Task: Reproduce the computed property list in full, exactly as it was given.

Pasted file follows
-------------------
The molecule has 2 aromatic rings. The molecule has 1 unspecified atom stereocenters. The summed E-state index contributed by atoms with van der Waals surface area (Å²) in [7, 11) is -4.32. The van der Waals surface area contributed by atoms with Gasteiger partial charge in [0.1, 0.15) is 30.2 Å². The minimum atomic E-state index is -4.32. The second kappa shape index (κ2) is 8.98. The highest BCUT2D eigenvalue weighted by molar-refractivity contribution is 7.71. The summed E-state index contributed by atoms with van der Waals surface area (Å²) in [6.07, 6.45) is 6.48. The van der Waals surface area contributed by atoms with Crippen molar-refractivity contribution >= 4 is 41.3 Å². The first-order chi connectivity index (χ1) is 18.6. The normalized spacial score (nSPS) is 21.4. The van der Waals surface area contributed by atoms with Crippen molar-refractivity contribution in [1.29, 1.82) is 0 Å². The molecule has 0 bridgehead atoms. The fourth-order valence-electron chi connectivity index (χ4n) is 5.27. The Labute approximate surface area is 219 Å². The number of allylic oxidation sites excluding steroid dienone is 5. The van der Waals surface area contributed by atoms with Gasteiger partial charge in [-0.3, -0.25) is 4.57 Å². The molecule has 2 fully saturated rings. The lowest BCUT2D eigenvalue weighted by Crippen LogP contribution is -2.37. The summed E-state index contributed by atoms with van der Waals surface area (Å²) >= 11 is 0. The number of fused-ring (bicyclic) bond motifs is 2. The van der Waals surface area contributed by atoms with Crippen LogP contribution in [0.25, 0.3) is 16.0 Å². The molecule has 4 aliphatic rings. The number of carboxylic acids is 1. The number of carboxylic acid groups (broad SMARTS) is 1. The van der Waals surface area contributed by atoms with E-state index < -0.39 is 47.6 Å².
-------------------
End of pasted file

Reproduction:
The molecule has 2 aromatic rings. The molecule has 1 unspecified atom stereocenters. The summed E-state index contributed by atoms with van der Waals surface area (Å²) in [7, 11) is -4.32. The van der Waals surface area contributed by atoms with Gasteiger partial charge in [0.1, 0.15) is 30.2 Å². The minimum atomic E-state index is -4.32. The second kappa shape index (κ2) is 8.98. The highest BCUT2D eigenvalue weighted by molar-refractivity contribution is 7.71. The summed E-state index contributed by atoms with van der Waals surface area (Å²) in [6.07, 6.45) is 6.48. The van der Waals surface area contributed by atoms with Crippen molar-refractivity contribution >= 4 is 41.3 Å². The first-order chi connectivity index (χ1) is 18.6. The normalized spacial score (nSPS) is 21.4. The van der Waals surface area contributed by atoms with Crippen molar-refractivity contribution in [1.29, 1.82) is 0 Å². The molecule has 0 bridgehead atoms. The fourth-order valence-electron chi connectivity index (χ4n) is 5.27. The Labute approximate surface area is 219 Å². The number of allylic oxidation sites excluding steroid dienone is 5. The van der Waals surface area contributed by atoms with Gasteiger partial charge in [-0.3, -0.25) is 4.57 Å². The molecule has 2 fully saturated rings. The lowest BCUT2D eigenvalue weighted by Crippen LogP contribution is -2.37. The summed E-state index contributed by atoms with van der Waals surface area (Å²) >= 11 is 0. The number of fused-ring (bicyclic) bond motifs is 2. The van der Waals surface area contributed by atoms with Crippen LogP contribution in [0.25, 0.3) is 16.0 Å². The molecule has 4 aliphatic rings. The number of carboxylic acids is 1. The number of carboxylic acid groups (broad SMARTS) is 1. The van der Waals surface area contributed by atoms with E-state index < -0.39 is 47.6 Å².